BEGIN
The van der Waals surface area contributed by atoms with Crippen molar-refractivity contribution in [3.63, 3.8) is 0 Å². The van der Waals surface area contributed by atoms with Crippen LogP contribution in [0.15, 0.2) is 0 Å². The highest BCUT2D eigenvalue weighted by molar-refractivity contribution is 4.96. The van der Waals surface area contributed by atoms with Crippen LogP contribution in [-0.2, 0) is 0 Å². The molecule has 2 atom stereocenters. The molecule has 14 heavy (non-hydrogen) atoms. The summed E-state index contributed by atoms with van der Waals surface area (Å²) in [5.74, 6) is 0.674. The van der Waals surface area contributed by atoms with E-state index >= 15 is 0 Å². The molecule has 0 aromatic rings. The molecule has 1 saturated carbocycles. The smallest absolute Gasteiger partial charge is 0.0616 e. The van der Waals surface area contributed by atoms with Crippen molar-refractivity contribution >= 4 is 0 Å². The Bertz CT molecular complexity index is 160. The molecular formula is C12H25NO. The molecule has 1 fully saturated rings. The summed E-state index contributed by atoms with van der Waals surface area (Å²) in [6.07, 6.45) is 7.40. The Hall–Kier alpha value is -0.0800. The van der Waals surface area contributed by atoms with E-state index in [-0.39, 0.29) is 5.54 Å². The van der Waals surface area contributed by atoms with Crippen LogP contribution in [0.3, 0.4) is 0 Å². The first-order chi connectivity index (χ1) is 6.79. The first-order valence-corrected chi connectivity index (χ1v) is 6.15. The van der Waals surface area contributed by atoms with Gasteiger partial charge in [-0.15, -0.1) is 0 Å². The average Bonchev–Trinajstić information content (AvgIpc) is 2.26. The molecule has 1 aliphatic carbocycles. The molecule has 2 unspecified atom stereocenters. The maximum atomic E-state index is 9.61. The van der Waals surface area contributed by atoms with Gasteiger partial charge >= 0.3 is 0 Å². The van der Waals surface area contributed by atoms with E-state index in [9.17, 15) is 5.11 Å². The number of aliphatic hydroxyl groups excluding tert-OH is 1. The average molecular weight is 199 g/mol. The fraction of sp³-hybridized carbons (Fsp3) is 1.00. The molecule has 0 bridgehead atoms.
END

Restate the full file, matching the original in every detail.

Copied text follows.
The van der Waals surface area contributed by atoms with Crippen molar-refractivity contribution in [3.63, 3.8) is 0 Å². The van der Waals surface area contributed by atoms with Crippen LogP contribution in [0.15, 0.2) is 0 Å². The highest BCUT2D eigenvalue weighted by molar-refractivity contribution is 4.96. The van der Waals surface area contributed by atoms with Crippen LogP contribution in [-0.2, 0) is 0 Å². The molecule has 2 atom stereocenters. The molecule has 14 heavy (non-hydrogen) atoms. The summed E-state index contributed by atoms with van der Waals surface area (Å²) in [5.74, 6) is 0.674. The van der Waals surface area contributed by atoms with E-state index >= 15 is 0 Å². The molecule has 0 aromatic rings. The molecule has 1 saturated carbocycles. The smallest absolute Gasteiger partial charge is 0.0616 e. The van der Waals surface area contributed by atoms with Crippen molar-refractivity contribution >= 4 is 0 Å². The Bertz CT molecular complexity index is 160. The molecular formula is C12H25NO. The molecule has 1 fully saturated rings. The summed E-state index contributed by atoms with van der Waals surface area (Å²) in [6.07, 6.45) is 7.40. The Hall–Kier alpha value is -0.0800. The van der Waals surface area contributed by atoms with E-state index in [-0.39, 0.29) is 5.54 Å². The van der Waals surface area contributed by atoms with Crippen LogP contribution in [0.3, 0.4) is 0 Å². The first-order chi connectivity index (χ1) is 6.79. The first-order valence-corrected chi connectivity index (χ1v) is 6.15. The van der Waals surface area contributed by atoms with Gasteiger partial charge in [-0.15, -0.1) is 0 Å². The average Bonchev–Trinajstić information content (AvgIpc) is 2.26. The molecule has 1 aliphatic carbocycles. The molecule has 2 unspecified atom stereocenters. The maximum atomic E-state index is 9.61. The van der Waals surface area contributed by atoms with Gasteiger partial charge >= 0.3 is 0 Å². The van der Waals surface area contributed by atoms with E-state index in [9.17, 15) is 5.11 Å². The number of aliphatic hydroxyl groups excluding tert-OH is 1. The average molecular weight is 199 g/mol. The fraction of sp³-hybridized carbons (Fsp3) is 1.00. The molecule has 0 bridgehead atoms.